As Apple courts business customers for its iPhone, what's the best smartphone play now?
Tavis McCourt of Morgan Keegan and Jim Suva of Citigroup weighed in with their top handset stocks.
McCourt sees the field opening up to several players -- undercutting Apple. "Carriers have been subsidizing these smartphones substantially," he said. "Now, there's not that much of a difference between paying up front for a smartphone, sometimes amounting to $99, [versus] a basic handset. Why wouldn't a consumer upgrade?"
And whose handhelds will they upgrade to?
"One with the most upside, as a pure play, is Palm," says McCourt. He concedes that the Treo maker is a risky play -- "but you could end up with a return similar to Research in Motion."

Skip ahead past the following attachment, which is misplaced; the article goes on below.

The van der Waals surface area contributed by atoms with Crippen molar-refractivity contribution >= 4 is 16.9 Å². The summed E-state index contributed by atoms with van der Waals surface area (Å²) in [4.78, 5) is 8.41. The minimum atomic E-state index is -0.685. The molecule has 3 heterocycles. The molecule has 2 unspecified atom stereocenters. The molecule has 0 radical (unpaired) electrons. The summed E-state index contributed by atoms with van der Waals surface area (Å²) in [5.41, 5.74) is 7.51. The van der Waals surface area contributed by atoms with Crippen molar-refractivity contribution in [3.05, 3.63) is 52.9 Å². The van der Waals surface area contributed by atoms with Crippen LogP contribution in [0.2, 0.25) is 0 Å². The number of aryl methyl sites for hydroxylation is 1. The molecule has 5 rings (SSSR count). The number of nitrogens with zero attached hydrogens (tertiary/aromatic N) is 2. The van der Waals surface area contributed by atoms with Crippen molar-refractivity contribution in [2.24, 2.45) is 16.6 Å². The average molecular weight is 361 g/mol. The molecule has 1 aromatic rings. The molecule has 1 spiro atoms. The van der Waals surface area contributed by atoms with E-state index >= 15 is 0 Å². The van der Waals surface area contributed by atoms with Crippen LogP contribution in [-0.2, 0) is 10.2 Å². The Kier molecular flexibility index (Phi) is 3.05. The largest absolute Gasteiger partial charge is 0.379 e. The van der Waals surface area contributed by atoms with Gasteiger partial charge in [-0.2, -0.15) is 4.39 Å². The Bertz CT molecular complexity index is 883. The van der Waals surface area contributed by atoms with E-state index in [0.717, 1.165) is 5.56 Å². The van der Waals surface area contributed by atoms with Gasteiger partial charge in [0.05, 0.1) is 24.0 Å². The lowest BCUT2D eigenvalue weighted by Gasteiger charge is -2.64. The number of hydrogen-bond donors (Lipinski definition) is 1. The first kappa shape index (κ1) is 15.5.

He advises investors that RIM, which makes the BlackBerry, is the "safer bet."
Suva also likes RIM for "delivering products today and tomorrow," and says the firm will meet holiday sales projections. But, he cautions, "we have a sell rating on Palm. It's not going to deliver for Christmas."
Suva sticks with his mid-August take on Motorola , which he sees poised for steady growth.
Citigroup Global Markets owns a significant amount of shares in Palm; and may have furnished investment banking services to Palm. Motorola is an investment banking client of Citigroup; and Citigroup or its affiliates has acted as manager/co-manager of an offering of Motorola securities.